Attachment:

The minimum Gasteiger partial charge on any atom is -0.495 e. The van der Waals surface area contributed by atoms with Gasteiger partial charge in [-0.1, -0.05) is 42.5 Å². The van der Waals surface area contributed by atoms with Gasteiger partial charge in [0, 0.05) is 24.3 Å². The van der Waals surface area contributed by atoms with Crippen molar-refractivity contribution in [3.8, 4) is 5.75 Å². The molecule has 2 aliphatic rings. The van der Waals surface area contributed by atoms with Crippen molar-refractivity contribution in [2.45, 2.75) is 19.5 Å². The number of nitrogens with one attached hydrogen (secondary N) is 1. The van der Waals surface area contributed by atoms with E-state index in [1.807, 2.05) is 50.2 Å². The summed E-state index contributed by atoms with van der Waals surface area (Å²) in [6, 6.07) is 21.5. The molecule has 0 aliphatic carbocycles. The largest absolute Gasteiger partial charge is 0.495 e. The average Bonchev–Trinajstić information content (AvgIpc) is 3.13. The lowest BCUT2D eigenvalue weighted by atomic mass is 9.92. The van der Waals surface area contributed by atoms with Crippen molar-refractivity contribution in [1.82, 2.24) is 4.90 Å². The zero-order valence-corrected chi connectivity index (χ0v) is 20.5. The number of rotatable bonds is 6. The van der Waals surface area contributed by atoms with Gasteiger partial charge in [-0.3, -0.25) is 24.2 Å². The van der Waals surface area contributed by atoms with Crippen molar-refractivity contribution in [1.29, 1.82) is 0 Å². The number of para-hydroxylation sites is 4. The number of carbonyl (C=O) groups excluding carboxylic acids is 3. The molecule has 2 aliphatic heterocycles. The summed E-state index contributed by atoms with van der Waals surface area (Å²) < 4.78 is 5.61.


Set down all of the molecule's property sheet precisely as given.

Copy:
The minimum Gasteiger partial charge on any atom is -0.495 e. The van der Waals surface area contributed by atoms with Gasteiger partial charge in [-0.1, -0.05) is 42.5 Å². The van der Waals surface area contributed by atoms with Gasteiger partial charge in [0, 0.05) is 24.3 Å². The van der Waals surface area contributed by atoms with Crippen molar-refractivity contribution in [3.8, 4) is 5.75 Å². The molecule has 2 aliphatic rings. The van der Waals surface area contributed by atoms with Crippen molar-refractivity contribution in [2.45, 2.75) is 19.5 Å². The number of nitrogens with one attached hydrogen (secondary N) is 1. The van der Waals surface area contributed by atoms with E-state index in [1.807, 2.05) is 50.2 Å². The summed E-state index contributed by atoms with van der Waals surface area (Å²) in [6, 6.07) is 21.5. The molecule has 0 aliphatic carbocycles. The largest absolute Gasteiger partial charge is 0.495 e. The average Bonchev–Trinajstić information content (AvgIpc) is 3.13. The lowest BCUT2D eigenvalue weighted by atomic mass is 9.92. The van der Waals surface area contributed by atoms with Crippen molar-refractivity contribution in [1.82, 2.24) is 4.90 Å². The zero-order valence-corrected chi connectivity index (χ0v) is 20.5. The number of rotatable bonds is 6. The van der Waals surface area contributed by atoms with Gasteiger partial charge in [-0.3, -0.25) is 24.2 Å². The van der Waals surface area contributed by atoms with Crippen molar-refractivity contribution in [1.29, 1.82) is 0 Å². The number of para-hydroxylation sites is 4. The number of carbonyl (C=O) groups excluding carboxylic acids is 3. The molecule has 2 aliphatic heterocycles. The summed E-state index contributed by atoms with van der Waals surface area (Å²) < 4.78 is 5.61.